Letters to the Editor

From the week of November 23, 2000

As to the more immediate issue of growth control (which you used as a flimsy excuse to spout your Marxist nonsense), the Communist system worked wonderfully,didn't it? It was such a wonderful economic system that your precious "workers" couldn't afford a real home at all -- whole families wound up living stacked on top of each other in flimsy, two-room, poorly heated, uninsulated concrete dormitories. Yes, sir! Now, that was a great improvement over capitalism, wasn't it? Of course, one has to admit that it was spectacularly successful in controlling growth -- especially the growth of human well-being! Your pitiful whimpering about the "wealth and power of the upper classes" is typical of those who would rather destroy the wealth of others than spend their time working to gain some wealth of their own (and perhaps better the condition of mankind in the process) -- the "dog in the manger" syndrome at its very best.

Mr. Cassella, no one is oppressing you, or holding you down, or subjecting you to some great, dimly imagined injustice -- except, possibly, the fellow you see when you look in your mirror. In short, my opinion of the dogma you espoused in your letter can expressed in one perfectly appropriate word: bullshit.

John E. Ottem

Making the Zine

Slam dance: Hmmmmmm. Michael Roberts's "Zine But Not Heard," in the November 9 issue, was an interesting piece of slam on other papers. The Denver Post blows Westword away in the news department, so what is Roberts really trying to say? That Westword is better than the Post? Certainly not, and especially recently! And in the section on Go-Go, it's no wonder Roberts failed to mention the food critic and sex-advice column, both of which are a million times more interesting and clever than the generic shit your paper has.

Floyd Miller
via the Internet

What a way to go: If Chris Magyar really wants to prevent his magazine Go-Go from being a no-go, he might try putting out a better-quality product.

As a nightclub manager, I am relentlessly solicited by his magazine to advertise, but by the time I get through red-lining the errors in each issue, it looks like it was taken from the Columbine library circa April 1999.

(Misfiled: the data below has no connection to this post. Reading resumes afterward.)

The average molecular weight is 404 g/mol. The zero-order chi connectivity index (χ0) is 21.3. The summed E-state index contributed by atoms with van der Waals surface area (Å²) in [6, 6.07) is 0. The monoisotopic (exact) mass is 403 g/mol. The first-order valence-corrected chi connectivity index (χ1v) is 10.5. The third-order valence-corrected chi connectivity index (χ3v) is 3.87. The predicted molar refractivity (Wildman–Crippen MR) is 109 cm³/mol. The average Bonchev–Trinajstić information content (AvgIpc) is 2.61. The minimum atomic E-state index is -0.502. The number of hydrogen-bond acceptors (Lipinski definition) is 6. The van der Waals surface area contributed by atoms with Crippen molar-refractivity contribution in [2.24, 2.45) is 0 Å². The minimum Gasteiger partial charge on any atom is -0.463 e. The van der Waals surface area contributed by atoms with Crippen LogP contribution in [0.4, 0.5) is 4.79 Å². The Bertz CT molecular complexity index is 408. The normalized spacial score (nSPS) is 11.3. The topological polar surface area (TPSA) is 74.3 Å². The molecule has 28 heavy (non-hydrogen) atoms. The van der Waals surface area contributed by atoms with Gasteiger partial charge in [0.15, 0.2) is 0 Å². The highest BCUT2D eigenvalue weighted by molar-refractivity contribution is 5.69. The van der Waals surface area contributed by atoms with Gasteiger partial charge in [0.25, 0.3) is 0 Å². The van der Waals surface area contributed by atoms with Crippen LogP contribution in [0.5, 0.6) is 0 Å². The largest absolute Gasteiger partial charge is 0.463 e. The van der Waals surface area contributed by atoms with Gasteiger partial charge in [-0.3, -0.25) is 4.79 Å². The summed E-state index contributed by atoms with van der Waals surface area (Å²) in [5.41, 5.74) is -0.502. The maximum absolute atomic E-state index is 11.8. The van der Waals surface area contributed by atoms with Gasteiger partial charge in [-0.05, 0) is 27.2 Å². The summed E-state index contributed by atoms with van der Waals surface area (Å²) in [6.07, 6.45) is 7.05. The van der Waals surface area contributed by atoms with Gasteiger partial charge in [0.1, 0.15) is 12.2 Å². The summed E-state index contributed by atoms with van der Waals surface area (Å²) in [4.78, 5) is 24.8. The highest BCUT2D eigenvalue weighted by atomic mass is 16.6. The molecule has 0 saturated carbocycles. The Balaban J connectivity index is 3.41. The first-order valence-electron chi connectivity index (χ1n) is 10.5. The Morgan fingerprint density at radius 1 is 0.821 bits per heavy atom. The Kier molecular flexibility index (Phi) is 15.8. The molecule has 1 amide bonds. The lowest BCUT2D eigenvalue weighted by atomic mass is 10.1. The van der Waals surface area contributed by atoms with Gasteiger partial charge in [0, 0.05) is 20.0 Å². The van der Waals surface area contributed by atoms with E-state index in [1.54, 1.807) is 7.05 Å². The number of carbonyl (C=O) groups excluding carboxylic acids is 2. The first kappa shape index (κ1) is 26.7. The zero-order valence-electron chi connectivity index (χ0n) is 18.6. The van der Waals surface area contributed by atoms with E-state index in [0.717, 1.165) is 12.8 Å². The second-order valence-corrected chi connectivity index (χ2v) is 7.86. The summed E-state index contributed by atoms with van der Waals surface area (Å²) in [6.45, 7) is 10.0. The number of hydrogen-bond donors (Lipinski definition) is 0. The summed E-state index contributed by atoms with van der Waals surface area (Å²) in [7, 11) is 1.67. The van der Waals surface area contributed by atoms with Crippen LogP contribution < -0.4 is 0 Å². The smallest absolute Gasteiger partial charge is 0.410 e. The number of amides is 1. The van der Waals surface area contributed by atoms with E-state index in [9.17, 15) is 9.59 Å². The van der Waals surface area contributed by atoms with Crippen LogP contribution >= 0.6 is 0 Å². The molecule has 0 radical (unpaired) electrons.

While I'm sure that News of the Weird's Chuck Shepherd is thrilled to finally have his name spelled right (the first several issues had it spelled both Shepherd and Shephard, sometimes in the same column), the rest of the magazine is in desperate need of a good spell-check or a read-through by someone who's either a journalism major or has at least read The Elements of Style.

Substance over style is nice, but neither will substitute for careless writing and editing.

David Maddux

The church of Roberts: As I read Michael Roberts's "Zine But Not Heard," I envisioned him offering up his editorial in a golden cup dripping with local press blood to the almighty media gods. What's the deal, Mike, is your contract up for negotiation?

The point Roberts clearly missed (perhaps intentionally) is that many, if not all, of the local rags are profitless -- and most have a gypsy staff of unpaid writers, photographers and editors. The fact that they are able to get any advertising bucks is a remarkable accomplishment, not to mention that they are all up against the mighty Westword corporate dollar and campaign.

As an advertiser who appreciates the blood, sweat, tears and, most important, effort to cover local business and music, I choose to pay my bucks to the little guys. I can virtually mark the day when Westword was bought out by "the man" -- and lost its connection with smaller local enterprise. The tone of Roberts's article was less about the lack of quality alternative zines and more of a puff piece about Westword and its all-knowing wisdom. I do agree with Roberts's assessment of a lack of teeth in most of the publications, but I also recognize the financial conflict that these publications wrestle with.

So, Mike, if you're willing to give up that mighty corporate-backed paycheck and beat the street with a new publication -- of which you claim to be so supportive -- then, my friend, I will follow. But until your sacrifice is of your own blood, go back to doing what you do best as Westy's hatchet man. And quit picking on the little guys: Their stones can't even reach your golden pedestal.

Stephanie Shearer

Covering Our Treks

Con job: Megan Hall's "Spaced Out," her article in the November 9 issue on House Veska, was well written, but it makes it seem as if Veska is the only Klingon house in the Denver area. I am writing to tell you that is wrong. I am a member of another Klingon House called House K'ralvaj, which is also based here in the Denver area. We are an independent Klingon house (in other words, we have no ties to the Klingon Assault Group or any other Klingon organizations, domestic or international); however, we do get together for parties with other independent Klingon/Trek groups throughout the Denver metro area and also attend Starfest, Starcon and Mile Hi Con each year, working these cons either as volunteer staff or manning our own table in the activities room.

Stephanie Smith
Wheat Ridge

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